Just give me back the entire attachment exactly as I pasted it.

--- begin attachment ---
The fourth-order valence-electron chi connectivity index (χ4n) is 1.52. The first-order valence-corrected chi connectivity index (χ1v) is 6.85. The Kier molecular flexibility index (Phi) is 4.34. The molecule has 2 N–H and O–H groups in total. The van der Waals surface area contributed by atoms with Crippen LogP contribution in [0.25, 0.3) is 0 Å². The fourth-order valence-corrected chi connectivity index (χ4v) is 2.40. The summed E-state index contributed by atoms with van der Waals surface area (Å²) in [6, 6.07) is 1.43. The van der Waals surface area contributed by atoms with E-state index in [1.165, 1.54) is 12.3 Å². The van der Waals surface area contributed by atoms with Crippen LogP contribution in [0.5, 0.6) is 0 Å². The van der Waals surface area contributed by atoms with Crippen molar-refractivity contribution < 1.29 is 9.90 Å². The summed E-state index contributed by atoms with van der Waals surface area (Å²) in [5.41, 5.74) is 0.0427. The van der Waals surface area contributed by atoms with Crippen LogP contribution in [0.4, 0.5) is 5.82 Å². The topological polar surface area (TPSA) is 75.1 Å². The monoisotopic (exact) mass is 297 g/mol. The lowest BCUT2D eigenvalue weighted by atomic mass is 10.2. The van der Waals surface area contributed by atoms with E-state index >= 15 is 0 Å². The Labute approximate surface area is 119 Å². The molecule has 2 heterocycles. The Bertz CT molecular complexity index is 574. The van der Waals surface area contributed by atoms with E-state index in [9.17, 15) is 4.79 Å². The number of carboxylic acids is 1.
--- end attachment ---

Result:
The fourth-order valence-electron chi connectivity index (χ4n) is 1.52. The first-order valence-corrected chi connectivity index (χ1v) is 6.85. The Kier molecular flexibility index (Phi) is 4.34. The molecule has 2 N–H and O–H groups in total. The van der Waals surface area contributed by atoms with Crippen LogP contribution in [0.25, 0.3) is 0 Å². The fourth-order valence-corrected chi connectivity index (χ4v) is 2.40. The summed E-state index contributed by atoms with van der Waals surface area (Å²) in [6, 6.07) is 1.43. The van der Waals surface area contributed by atoms with E-state index in [1.165, 1.54) is 12.3 Å². The van der Waals surface area contributed by atoms with Crippen LogP contribution in [0.5, 0.6) is 0 Å². The van der Waals surface area contributed by atoms with Crippen molar-refractivity contribution < 1.29 is 9.90 Å². The summed E-state index contributed by atoms with van der Waals surface area (Å²) in [5.41, 5.74) is 0.0427. The van der Waals surface area contributed by atoms with Crippen LogP contribution in [0.4, 0.5) is 5.82 Å². The topological polar surface area (TPSA) is 75.1 Å². The monoisotopic (exact) mass is 297 g/mol. The lowest BCUT2D eigenvalue weighted by atomic mass is 10.2. The van der Waals surface area contributed by atoms with E-state index >= 15 is 0 Å². The Labute approximate surface area is 119 Å². The molecule has 2 heterocycles. The Bertz CT molecular complexity index is 574. The van der Waals surface area contributed by atoms with E-state index in [9.17, 15) is 4.79 Å². The number of carboxylic acids is 1.